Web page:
Award-winning electrical contractor completes a unique project in Belfast
William Coates Ltd has illustrated the company’s ability to provide tailormade electrical solutions by completing an impressive installation at the Full Circle Generation Energy From Waste (EfW) project. As the first facility of its kind in Northern Ireland, it has been designed to generate enough power for over 21,000 households and recover energy from the waste created by over 155,000 Northern Ireland households.
Located directly behind Belfast City Airport and Bombardier Aerospace’s C-Series Factory, the £107m Full Circle EfW facility is capable of generating 15MWe of electricity at 11kV, which will then be stepped up to 33kV for export to the grid. 10MW will be exported via Bombardier’s HV infrastructure and 5Mw will be exported via a new connection to the Northern Ireland Electricity (NIE) grid. This will go a long way to ensuring Northern Ireland’s renewable energy targets are met while also meeting the extensive energy requirements of Bombardier.
Gary Coleman, Director at William Coates, commented, “This is a hugely important infrastructure project in Northern Ireland and we are proud to have played our part in it. As the first facility of its kind in Northern Ireland, the Full Circle Generation EfW project offered us a wide range of challenges but once again we were able to utilise our experience to provide a bespoke solution.
“While we are expanding across Great Britain, this project is another example of the high quality projects that we continue to deliver in Northern Ireland and highlights the importance of the province to our company.” The Full Circle Generation EfW facility marked the first project for William Coates for Contracts Manager, David Hume.
“It was a tough and challenging project for a wide range of reasons, particularly co-ordinating with the other trades on site,” he explained.
“We played a key role at every stage of the project, starting with the design process right through to final commissioning.”
William Coates was responsible for three key elements on this project -HV Infrastructure works; process wiring; and control wiring to streams 1, 2 and 3 – all of which offered a distinctive challenge. This system consists of the Installation of two 33kV ABB switchboards, HV LV ELV cabling and associated earthing system. The switchboards are located in the newly built intermediate sub-station alongside the associated control panels. William Coates re-diverted the existing NIE HV supplies into the new switchgear and jointed the existing cabling into the 33KV/6.6KV transformers. The company also installed two 33KV cables, consisting of 1,200 metres each, to the new 33KV/11KV transformers located within the new EfW site.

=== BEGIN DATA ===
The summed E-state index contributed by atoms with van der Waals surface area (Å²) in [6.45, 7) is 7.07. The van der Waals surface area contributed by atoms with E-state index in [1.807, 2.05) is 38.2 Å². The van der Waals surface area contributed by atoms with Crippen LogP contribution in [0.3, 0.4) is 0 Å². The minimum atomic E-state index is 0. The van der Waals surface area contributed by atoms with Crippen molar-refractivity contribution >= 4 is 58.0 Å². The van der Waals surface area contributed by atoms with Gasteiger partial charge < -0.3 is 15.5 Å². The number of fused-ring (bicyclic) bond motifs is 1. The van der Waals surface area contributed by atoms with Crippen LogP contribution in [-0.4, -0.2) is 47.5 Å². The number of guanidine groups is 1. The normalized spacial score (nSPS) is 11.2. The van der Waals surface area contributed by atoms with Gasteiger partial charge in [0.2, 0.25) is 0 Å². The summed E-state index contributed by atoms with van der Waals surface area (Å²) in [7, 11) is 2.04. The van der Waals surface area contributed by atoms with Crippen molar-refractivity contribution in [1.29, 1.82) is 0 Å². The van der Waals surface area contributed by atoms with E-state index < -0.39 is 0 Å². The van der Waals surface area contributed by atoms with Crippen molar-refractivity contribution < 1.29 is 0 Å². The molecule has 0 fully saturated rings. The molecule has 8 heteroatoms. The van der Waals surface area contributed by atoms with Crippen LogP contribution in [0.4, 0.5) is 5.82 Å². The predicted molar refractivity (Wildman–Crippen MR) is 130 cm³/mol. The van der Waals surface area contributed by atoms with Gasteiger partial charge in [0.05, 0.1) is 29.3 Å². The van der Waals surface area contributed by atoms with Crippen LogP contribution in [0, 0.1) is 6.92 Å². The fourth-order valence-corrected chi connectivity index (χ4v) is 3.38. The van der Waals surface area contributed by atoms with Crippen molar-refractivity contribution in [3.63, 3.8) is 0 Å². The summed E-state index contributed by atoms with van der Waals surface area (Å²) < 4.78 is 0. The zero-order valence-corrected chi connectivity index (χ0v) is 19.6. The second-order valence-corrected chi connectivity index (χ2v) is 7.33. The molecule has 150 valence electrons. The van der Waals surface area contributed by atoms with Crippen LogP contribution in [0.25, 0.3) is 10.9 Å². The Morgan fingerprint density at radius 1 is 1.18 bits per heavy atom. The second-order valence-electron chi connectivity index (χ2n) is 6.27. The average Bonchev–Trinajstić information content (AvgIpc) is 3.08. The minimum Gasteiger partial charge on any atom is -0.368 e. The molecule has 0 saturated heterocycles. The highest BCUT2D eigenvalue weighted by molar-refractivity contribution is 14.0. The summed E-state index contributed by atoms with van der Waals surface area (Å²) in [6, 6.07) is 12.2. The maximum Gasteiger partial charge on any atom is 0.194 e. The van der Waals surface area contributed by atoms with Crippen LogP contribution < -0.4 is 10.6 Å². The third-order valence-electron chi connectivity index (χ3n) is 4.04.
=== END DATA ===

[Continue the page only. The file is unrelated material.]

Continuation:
The HV was a design and build contract. William Coates was responsible for all aspects of the high voltage package and managed the design, installation and commissioning of the system. As well as taking control of the ABB switchgear order, the company had a local panel building company build the associated control panels. William Coates also carried out the lightning protection system and earth mat at the new intermediate sub-station. The installation of all low voltage 230v-400v AC cabling for the process streams from the MCCs (Motor Control Centres) and feeding pumps, motors, cooling fans, conveyors and screws – all of which are vital links in the chain of the generation process. Some of these works were carried out at heights exceeding 20 metres, which introduced its own difficulties.
The control and instrumentation package involved the installation of all MCC control cabling, for the process equipment on the streams; the PILZ safety system, including emergency stops; and the installation of instrument control cabling to devices including pressure switches and temperature sensors.
To ensure a high level of quality was achieved, William Coates implemented an ITP (Inspection Test Plan) for the project. At the peak of the project, the company employed more than 50 site operatives. Due to this and the ever-changing site set- up, health and safety was difficult to manage, with RAMS frequently reviewed and used David concluded, “While we have worked on HV projects before, this was to a greater scale than usual, as was the size of the entire project.
We were up against a tight schedule and with so many trades working on site at the same time, we held meetings twice a day to co-ordinate work. All this attention-to- detail proved essential to the success of the project.”